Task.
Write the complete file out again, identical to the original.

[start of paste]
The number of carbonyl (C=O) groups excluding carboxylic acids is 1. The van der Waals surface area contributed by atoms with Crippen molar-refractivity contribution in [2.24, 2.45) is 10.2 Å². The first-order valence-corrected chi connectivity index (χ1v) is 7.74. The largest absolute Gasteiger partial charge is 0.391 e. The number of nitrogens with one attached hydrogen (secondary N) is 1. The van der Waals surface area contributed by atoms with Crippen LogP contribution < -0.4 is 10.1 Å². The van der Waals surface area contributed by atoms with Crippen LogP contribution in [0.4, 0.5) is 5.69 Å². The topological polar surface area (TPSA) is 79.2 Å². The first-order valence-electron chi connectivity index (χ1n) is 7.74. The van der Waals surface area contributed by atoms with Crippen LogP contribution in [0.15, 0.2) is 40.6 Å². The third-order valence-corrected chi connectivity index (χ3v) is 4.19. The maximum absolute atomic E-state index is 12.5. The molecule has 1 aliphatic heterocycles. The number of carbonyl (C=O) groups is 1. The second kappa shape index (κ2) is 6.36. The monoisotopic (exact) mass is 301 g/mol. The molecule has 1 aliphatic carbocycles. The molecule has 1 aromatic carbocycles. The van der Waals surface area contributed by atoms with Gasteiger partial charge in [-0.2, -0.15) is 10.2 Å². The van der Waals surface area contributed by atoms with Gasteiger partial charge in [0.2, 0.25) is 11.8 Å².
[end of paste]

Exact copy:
The number of carbonyl (C=O) groups excluding carboxylic acids is 1. The van der Waals surface area contributed by atoms with Crippen molar-refractivity contribution in [2.24, 2.45) is 10.2 Å². The first-order valence-corrected chi connectivity index (χ1v) is 7.74. The largest absolute Gasteiger partial charge is 0.391 e. The number of nitrogens with one attached hydrogen (secondary N) is 1. The van der Waals surface area contributed by atoms with Crippen LogP contribution < -0.4 is 10.1 Å². The van der Waals surface area contributed by atoms with Crippen LogP contribution in [0.4, 0.5) is 5.69 Å². The topological polar surface area (TPSA) is 79.2 Å². The first-order valence-electron chi connectivity index (χ1n) is 7.74. The van der Waals surface area contributed by atoms with Crippen LogP contribution in [0.15, 0.2) is 40.6 Å². The third-order valence-corrected chi connectivity index (χ3v) is 4.19. The maximum absolute atomic E-state index is 12.5. The molecule has 1 aliphatic heterocycles. The number of carbonyl (C=O) groups is 1. The second kappa shape index (κ2) is 6.36. The monoisotopic (exact) mass is 301 g/mol. The molecule has 1 aliphatic carbocycles. The molecule has 1 aromatic carbocycles. The van der Waals surface area contributed by atoms with Gasteiger partial charge in [-0.2, -0.15) is 10.2 Å². The van der Waals surface area contributed by atoms with Gasteiger partial charge in [0.2, 0.25) is 11.8 Å².